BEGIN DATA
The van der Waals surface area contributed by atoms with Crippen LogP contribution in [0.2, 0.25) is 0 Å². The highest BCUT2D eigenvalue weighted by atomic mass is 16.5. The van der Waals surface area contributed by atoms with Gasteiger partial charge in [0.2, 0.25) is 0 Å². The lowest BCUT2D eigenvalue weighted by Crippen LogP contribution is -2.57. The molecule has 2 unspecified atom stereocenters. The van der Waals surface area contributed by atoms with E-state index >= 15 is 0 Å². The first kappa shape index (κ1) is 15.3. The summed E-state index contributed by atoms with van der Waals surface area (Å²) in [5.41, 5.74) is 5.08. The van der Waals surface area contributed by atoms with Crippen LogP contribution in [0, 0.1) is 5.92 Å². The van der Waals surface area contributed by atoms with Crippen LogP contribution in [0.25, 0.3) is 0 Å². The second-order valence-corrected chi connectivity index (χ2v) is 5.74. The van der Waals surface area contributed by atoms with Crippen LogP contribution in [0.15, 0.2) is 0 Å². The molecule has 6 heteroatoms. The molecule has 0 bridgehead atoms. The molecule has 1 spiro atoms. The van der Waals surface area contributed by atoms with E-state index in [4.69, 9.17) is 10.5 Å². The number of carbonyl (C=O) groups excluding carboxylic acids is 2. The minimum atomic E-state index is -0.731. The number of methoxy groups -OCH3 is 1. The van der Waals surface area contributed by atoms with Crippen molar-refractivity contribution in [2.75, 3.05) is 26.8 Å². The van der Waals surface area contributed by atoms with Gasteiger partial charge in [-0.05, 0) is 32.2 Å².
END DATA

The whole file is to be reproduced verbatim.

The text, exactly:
The van der Waals surface area contributed by atoms with Crippen LogP contribution in [0.2, 0.25) is 0 Å². The highest BCUT2D eigenvalue weighted by atomic mass is 16.5. The van der Waals surface area contributed by atoms with Gasteiger partial charge in [0.2, 0.25) is 0 Å². The lowest BCUT2D eigenvalue weighted by Crippen LogP contribution is -2.57. The molecule has 2 unspecified atom stereocenters. The van der Waals surface area contributed by atoms with E-state index >= 15 is 0 Å². The first kappa shape index (κ1) is 15.3. The summed E-state index contributed by atoms with van der Waals surface area (Å²) in [5.41, 5.74) is 5.08. The van der Waals surface area contributed by atoms with Crippen LogP contribution in [0, 0.1) is 5.92 Å². The van der Waals surface area contributed by atoms with Crippen LogP contribution in [0.25, 0.3) is 0 Å². The second-order valence-corrected chi connectivity index (χ2v) is 5.74. The van der Waals surface area contributed by atoms with Crippen LogP contribution in [0.15, 0.2) is 0 Å². The molecule has 6 heteroatoms. The molecule has 0 bridgehead atoms. The molecule has 1 spiro atoms. The van der Waals surface area contributed by atoms with E-state index in [4.69, 9.17) is 10.5 Å². The number of carbonyl (C=O) groups excluding carboxylic acids is 2. The minimum atomic E-state index is -0.731. The number of methoxy groups -OCH3 is 1. The van der Waals surface area contributed by atoms with Crippen molar-refractivity contribution in [2.75, 3.05) is 26.8 Å². The van der Waals surface area contributed by atoms with Gasteiger partial charge in [-0.05, 0) is 32.2 Å².